Alatheia was granted her audience with the Doge - she was warmly received and assured that there was never any question of neither her banishment not implication in the recent tragic events. She generously accepted his assurances, but requested a public exoneration in writing in both Venice and London - this duly occurred. She was given lavish gifts by the Doge and with her wagons heavily laden with, left Venice six months later.


Exoneration:

Murray Brown begins his The Myth of Antonio Foscarini’s Exoneration as thus:
In January of 1623, a unique event occurred in Venice: Antonio Foscarini was posthumously exonerated by the Council of Ten. Ten months previously, it had unanimously found him guilty of treason and had him executed. King James I’s ambassador to the Serenissima, Sir Henry Wotton, characterized the event: “...surely in 312 years that the Council of Ten hath stood, there was never cast a greater blemish upon it.

And so, after much investigation, Antonio Foscarini was officially exonerated of all charges (16th January 1623).

Throughout the summer, proof of Foscarini’s innocence gathered momentum, and was such that none could ignore it. Those who had accused Foscarini of the act of treason were brought before both the Inquisitors of the State and the Council of Ten themselves to answer certain questions. It was determined, during the course of events, that both accused had perjured themselves by making false accusations against Foscarini. Why they did so is not known, but Murray Brown presents a number of credible scenarios in his “The Myth of Antonio Foscarini’s Exoneration”.

The Council of Ten publicly confessed its error - copies were given to Foscarini’s family and were also distributed throughout Europe. Foscarini’s body was exhumed and he was given a state funeral. A statue of Foscarini is in Foscarini Chapel of the Church of S.Stae.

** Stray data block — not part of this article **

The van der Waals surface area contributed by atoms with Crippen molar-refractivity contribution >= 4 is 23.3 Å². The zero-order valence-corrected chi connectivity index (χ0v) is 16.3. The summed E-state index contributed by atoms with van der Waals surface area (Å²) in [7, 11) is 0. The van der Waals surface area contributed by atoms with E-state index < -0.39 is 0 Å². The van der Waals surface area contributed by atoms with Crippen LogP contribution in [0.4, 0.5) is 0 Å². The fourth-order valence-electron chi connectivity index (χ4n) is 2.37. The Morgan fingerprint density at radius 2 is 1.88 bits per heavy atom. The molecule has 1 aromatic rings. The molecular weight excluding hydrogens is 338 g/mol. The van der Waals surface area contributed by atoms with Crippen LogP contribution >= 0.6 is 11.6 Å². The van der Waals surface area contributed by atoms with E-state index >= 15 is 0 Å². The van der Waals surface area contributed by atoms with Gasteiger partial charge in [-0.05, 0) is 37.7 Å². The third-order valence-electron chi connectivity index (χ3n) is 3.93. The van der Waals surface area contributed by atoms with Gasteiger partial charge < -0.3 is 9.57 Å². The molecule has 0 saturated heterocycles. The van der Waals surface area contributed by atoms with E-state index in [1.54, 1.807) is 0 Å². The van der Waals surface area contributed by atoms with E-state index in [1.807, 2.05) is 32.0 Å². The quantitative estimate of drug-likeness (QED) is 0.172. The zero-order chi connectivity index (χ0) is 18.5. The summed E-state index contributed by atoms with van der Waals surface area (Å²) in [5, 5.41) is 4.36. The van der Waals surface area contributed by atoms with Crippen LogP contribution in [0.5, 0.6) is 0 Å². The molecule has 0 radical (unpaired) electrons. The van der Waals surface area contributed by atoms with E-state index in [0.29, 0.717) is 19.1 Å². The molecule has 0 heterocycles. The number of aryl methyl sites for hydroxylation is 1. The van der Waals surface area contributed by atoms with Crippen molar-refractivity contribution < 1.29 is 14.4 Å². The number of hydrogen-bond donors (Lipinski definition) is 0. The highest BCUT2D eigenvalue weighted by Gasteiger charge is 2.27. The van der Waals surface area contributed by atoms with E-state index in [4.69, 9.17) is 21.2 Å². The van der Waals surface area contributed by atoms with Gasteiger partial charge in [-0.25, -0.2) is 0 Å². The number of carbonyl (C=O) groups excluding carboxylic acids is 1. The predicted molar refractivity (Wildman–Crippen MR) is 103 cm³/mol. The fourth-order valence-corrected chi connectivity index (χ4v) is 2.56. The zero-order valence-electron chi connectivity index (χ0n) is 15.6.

I wrote this article for "Executed Today - Antonio Foscarini"
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Old January 12th, 2011, 04:22 AM   #17

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Could we pin both this and the ancient biography threads for easier access??

So I guess it's ladies first?
I guess we could ask for it. Great biography by the way! I especially like the fact that you explained the council of ten, very helpful
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Old January 12th, 2011, 08:56 AM   #18

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Empress Mathilda of England (or Maude of England)
1102-1167

She was the daughter of King Henry I of England and was his only surviving legitimate child (she did have a brother who died). She was married (while quite young) to the Emperor of the Holy Roman Empire, Henry V, hence the title empress. He died in 1125. She returned to England (she had no children). Her second husband was Geoffrey of Anjou, whom she married in 1128. Her grandfather was William, the Conqueror. She had three sons from her marriage with Geoffrey. They were Henry (later Henry II of England), Geoffrey (Geoffrey VI of Anjou), and William (Count of Poitou).

Upon the death of her father, she set out for England to claim the throne. She was, technically, England’s first female ruler (but only for a few months in 1141). Her father’s barons had been forced to pledge that they would support her ascendency to the throne of England as queen upon her father’s death, but many decided to abrogate their oaths including one Stephen of Blois. He took the opportunity to seize the throne and became King of England. He was her cousin. The idea of a woman upon the throne did not sit well with most of the English barons.